• helps to prevent resistance
    • known to be effective as single agents
    • different toxicity (toxicities don’t overlap)
    • try to use drugs with synergistic killing effect
    • no clinically important drug interactions between the agents
why in courses
Why in courses?
  • Use pulsed intermittent therapy to allow normal cells to recover
  • Normal (bone marrow cells) cells recover quicker from chemotherapy then cancer cells
  • Normal tissues are inevitably damaged by chemotherapy – bone marrow & epithelial lining cells usually recover within 2-3 weeks
  • On this basis, most chemotherapy given at 3 – 4 weekly intervals
slide15

Pulsed therapy

Bone Marrow Cells

Tumour Cells

Course of treatment

Fraction Cell Survived

Limit of detection

Relapse

0

3

6

Time (Weeks)

common side effects
Common Side Effects

Alopecia

Pulmonary fibrosis

Cardiotoxicity

Local reaction

Renal failure

Myelosuppression

Mucositis

Nausea/vomiting

Diarrhea

Cystitis

Sterility

Neuropathy

npsa rrr risks of incorrect dosing of oral anti cancer medicines 22 january 2008
NPSA RRRRisks of incorrect dosing of oral anti-cancer medicines – 22 January 2008
  • Doctors, nurses, pharmacists and their staff must be made aware that the
    • Prescribing
    • Dispensing, and
    • Administration

of oral anti-cancer medicines should be carried out and monitored to the same standard as injected therapy.

principles for safe dispensing
Principles for Safe Dispensing
  • Prescriptions must be screened by an authorised pharmacist
  • All pharmacy staff involved with dispensing oral anticancer agents must have access to full copies of all relevant protocols (trial and non-trial)
  • Dispensary staff must have ready access to specialist oncology pharmacy advice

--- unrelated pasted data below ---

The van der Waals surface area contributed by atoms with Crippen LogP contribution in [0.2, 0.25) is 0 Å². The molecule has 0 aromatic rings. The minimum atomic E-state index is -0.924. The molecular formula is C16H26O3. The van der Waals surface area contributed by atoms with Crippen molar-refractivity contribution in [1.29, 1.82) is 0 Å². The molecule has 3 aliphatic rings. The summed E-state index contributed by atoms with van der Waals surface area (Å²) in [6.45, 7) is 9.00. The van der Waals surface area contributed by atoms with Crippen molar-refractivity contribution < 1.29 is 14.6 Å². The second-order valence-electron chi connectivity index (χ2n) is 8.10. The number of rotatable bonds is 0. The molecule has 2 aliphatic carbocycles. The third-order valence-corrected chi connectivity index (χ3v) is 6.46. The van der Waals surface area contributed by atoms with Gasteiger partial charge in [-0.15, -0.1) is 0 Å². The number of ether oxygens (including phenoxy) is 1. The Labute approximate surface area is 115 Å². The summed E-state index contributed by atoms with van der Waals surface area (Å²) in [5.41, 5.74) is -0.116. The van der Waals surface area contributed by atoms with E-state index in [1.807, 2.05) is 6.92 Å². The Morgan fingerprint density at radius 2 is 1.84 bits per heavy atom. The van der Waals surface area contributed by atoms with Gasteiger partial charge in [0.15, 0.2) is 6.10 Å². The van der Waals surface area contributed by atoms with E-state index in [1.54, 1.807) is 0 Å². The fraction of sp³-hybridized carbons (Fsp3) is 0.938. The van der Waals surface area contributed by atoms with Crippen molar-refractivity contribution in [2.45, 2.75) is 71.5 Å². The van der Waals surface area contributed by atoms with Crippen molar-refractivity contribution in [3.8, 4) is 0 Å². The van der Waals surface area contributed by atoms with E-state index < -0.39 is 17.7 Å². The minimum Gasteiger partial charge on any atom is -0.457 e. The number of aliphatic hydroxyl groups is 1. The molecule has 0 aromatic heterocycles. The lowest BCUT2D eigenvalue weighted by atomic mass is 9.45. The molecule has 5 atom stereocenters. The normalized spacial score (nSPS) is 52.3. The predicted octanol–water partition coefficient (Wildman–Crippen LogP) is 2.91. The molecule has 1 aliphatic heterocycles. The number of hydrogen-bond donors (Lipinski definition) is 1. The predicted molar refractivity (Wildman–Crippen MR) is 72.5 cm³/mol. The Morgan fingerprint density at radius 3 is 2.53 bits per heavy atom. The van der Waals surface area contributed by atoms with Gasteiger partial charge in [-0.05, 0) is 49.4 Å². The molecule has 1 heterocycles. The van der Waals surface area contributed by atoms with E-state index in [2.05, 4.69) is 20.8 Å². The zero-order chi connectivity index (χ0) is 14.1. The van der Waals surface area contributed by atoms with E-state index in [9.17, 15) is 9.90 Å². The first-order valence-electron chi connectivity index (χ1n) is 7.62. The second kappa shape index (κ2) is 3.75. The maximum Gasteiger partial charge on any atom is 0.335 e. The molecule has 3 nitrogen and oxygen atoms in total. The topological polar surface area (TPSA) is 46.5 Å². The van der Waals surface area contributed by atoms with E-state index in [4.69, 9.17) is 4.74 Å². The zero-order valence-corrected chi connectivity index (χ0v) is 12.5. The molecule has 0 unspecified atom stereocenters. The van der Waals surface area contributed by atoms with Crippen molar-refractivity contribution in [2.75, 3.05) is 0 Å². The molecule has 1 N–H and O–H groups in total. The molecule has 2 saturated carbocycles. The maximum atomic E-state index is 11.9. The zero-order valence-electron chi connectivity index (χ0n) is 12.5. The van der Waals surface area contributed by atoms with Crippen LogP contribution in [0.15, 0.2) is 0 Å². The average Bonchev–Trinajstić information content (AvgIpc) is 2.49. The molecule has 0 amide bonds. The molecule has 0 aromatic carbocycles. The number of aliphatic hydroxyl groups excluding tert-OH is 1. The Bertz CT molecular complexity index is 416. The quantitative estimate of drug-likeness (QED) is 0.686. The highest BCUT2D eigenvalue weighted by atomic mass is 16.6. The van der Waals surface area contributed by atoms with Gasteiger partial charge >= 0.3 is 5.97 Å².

• Dispensary staff should work to detailed operational procedures
  • Label directions must be clear and unambiguous – where relevant include treatment period, start and stop dates and an indication of the need for safe handling
principles for safe dispensing1
Principles for Safe Dispensing
  • Patient information leaflets may be supplemented with additional local information
  • For patients with swallowing difficulties, there is a need to seek specialist advice (medicines information or oncology pharmacist)
  • General risk management issues such as handling of wastage from patients, inappropriate storage and risk to others, especially young children should be given
health and safely
Health and safely

Chemotherapy is:

  • Mutagenic
    • induces mutations
  • Teratogenic
    • disturbs the growth of embryo/foetus
  • Carcinogenic
    • causes cancer, changes normal cells into cancerous cells
routes of absorption
Routes of Absorption
  • Inhalation

aerosols or evaporation

  • Absorption

skin or mucous membranes

  • Ingestion

hand to mouth contact

methods of exposure
Methods of Exposure
  • Direct contact with cytotoxics

Spillage

Splash

Needle-stick

Aerosol

Picking them up

Therefore made up in aseptics in ‘isolators’

oral chemotherapy1
Oral Chemotherapy
  • Should not be touched by hand
  • Use cytotoxic triangle to count - Do not use medicines counter
  • The tablet/capsule should be placed into a medicine cup or spoon and taken by the patient directly from the container without handling
  • For patients with swallowing difficulties, there is a need to seek specialist advice on crushing tablets or opening capsules (medicines information or oncology pharmacist)
relevant protocols sops to trust
Relevant protocols/SOPs to trust
  • Please list for your trust
labelling
Labelling
  • Label directions must be clear and unambiguous – where relevant include treatment period, start and stop dates and an indication of the need for safe handling
  • All labels for chemotherapy agents (not TKIs/MABs) must have stated
    • ‘Cytotoxic – handle with care’
counselling
Counselling
  • Unless you have had specific training on chemotherapy agents to level 2 or 3, you should not counsel patients about taking their chemotherapy agents.
  • If you need further advise please contact your specialist cancer pharmacist